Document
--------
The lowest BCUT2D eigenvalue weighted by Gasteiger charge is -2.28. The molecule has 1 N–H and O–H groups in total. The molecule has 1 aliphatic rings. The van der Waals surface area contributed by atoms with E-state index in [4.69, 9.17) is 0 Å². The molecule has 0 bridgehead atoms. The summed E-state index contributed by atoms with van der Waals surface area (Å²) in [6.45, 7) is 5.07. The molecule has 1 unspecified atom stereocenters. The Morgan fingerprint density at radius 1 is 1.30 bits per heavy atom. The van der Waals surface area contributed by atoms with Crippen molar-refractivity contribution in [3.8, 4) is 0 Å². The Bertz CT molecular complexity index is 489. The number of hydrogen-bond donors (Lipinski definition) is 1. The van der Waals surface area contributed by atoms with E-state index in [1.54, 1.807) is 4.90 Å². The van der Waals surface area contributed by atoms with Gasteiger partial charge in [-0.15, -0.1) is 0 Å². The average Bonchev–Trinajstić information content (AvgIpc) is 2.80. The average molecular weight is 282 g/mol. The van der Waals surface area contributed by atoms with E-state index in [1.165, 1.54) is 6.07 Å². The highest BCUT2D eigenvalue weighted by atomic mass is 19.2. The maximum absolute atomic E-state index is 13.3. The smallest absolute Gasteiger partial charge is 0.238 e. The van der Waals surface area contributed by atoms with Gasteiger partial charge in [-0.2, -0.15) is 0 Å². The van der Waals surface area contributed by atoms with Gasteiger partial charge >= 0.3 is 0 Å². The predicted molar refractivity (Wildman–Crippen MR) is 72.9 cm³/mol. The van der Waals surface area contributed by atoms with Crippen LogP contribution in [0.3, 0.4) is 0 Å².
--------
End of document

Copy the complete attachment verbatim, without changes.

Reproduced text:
The lowest BCUT2D eigenvalue weighted by Gasteiger charge is -2.28. The molecule has 1 N–H and O–H groups in total. The molecule has 1 aliphatic rings. The van der Waals surface area contributed by atoms with E-state index in [4.69, 9.17) is 0 Å². The molecule has 0 bridgehead atoms. The summed E-state index contributed by atoms with van der Waals surface area (Å²) in [6.45, 7) is 5.07. The molecule has 1 unspecified atom stereocenters. The Morgan fingerprint density at radius 1 is 1.30 bits per heavy atom. The van der Waals surface area contributed by atoms with Crippen molar-refractivity contribution in [3.8, 4) is 0 Å². The Bertz CT molecular complexity index is 489. The number of hydrogen-bond donors (Lipinski definition) is 1. The van der Waals surface area contributed by atoms with E-state index in [1.54, 1.807) is 4.90 Å². The van der Waals surface area contributed by atoms with Gasteiger partial charge in [-0.15, -0.1) is 0 Å². The average Bonchev–Trinajstić information content (AvgIpc) is 2.80. The average molecular weight is 282 g/mol. The van der Waals surface area contributed by atoms with E-state index in [1.165, 1.54) is 6.07 Å². The highest BCUT2D eigenvalue weighted by atomic mass is 19.2. The maximum absolute atomic E-state index is 13.3. The smallest absolute Gasteiger partial charge is 0.238 e. The van der Waals surface area contributed by atoms with Gasteiger partial charge in [-0.2, -0.15) is 0 Å². The van der Waals surface area contributed by atoms with Gasteiger partial charge >= 0.3 is 0 Å². The predicted molar refractivity (Wildman–Crippen MR) is 72.9 cm³/mol. The van der Waals surface area contributed by atoms with Crippen LogP contribution in [0.3, 0.4) is 0 Å².